Spatial and temporal variability of urban tree canopy temperature during summer 2010 in Berlin, Germany
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Trees form a significant part of the urban vegetation. Their meteorological and climatological effects at all scales in urban environments make them a flexible tool for creating a landscape oriented to the needs of an urban dweller. This study aims at quantifying the spatio-temporal patterns of canopy temperature (T C) and canopy-to-air temperature difference (∆T C) in relation to meteorological conditions and tree-specific (physiological) and urban site-specific characteristics. We observed T C and ∆T C of 67 urban trees (18 species) using a high-resolution thermal-infrared (TIR) camera and meteorological measurements in the city of Berlin, Germany. TIR images were recorded at 1-min intervals over a period of 2 months from 1st July to 31st August 2010. The results showed that ∆T C depends on tree species, leaf size and fraction of impervious surfaces. Average canopy temperature was nearly equal to air temperature. Species-specific maximum ∆T C varied between 1.9 ± 0.3 K (Populus nigra), 2.9 ± 0.3 K (Quercus robur), 3.2 ± 0.5 K (Fagus sylvatica), 3.9 ± 1.0 K (Platanus acerifolia), 4.6 ± 0.2 K (Acer pseudoplatanus), 5.0 ± 0.5 K (A. platanoides) and 5.6 ± 1.1 K (A. campestre). We analysed ∆T C for a hot and dry period (A) and a warm and wet period (B). The range of species-specific ∆T C at noon was nearly equal, i.e. 4.4 K for period A and 4.2 K for period B. Trees surrounded by high fraction of impervious surfaces showed consistently higher ∆T C. Knowledge of species-specific canopy temperature and the impacts of urban structures are essential in order to optimise the benefits from trees in cities. However, comprehensive evaluation and optimisation should take the full range of climatological effects into account.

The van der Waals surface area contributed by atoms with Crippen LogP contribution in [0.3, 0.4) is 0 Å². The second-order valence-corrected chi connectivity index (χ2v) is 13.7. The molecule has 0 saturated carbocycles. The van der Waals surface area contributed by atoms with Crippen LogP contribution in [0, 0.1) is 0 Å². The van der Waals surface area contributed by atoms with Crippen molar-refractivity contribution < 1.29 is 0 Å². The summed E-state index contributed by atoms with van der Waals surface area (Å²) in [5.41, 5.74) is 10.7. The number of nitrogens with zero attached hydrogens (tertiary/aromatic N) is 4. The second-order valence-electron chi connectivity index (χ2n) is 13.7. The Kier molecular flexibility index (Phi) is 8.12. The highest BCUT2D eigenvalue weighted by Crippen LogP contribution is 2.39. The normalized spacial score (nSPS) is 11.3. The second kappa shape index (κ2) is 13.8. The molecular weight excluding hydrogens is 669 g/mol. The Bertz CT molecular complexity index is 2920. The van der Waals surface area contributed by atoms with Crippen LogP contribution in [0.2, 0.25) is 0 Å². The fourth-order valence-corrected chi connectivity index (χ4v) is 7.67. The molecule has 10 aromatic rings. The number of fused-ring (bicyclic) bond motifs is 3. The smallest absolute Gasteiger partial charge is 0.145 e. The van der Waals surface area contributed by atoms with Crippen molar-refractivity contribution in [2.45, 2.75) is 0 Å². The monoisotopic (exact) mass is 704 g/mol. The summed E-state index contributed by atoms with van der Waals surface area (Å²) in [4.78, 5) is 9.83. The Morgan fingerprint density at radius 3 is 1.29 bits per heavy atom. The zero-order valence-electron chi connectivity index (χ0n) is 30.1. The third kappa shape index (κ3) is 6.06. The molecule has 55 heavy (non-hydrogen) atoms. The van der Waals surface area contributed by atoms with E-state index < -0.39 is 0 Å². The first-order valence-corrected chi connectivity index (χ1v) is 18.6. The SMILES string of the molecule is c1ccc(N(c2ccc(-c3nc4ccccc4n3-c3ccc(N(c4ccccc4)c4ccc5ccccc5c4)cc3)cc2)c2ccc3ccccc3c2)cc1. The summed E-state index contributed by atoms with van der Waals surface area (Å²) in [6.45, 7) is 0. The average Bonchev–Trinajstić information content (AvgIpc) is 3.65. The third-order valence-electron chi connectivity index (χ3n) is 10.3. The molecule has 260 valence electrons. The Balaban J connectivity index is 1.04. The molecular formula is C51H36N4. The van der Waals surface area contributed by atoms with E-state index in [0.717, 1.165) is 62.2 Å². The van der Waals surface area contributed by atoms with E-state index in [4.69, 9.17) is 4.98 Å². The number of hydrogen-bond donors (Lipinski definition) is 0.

We would like to thank Petra Grasse (Institute of Meteorology, Freie Universität Berlin) for providing the cloud data and Jörn Welsch (Urban and Environmental Information System, Senate Department for Urban Development) for providing the impervious soil coverage map for Berlin. Especially we would like to thank Albert Polze, Britta Jänicke and Marco Otto for assistance in tree data collection and analysis.
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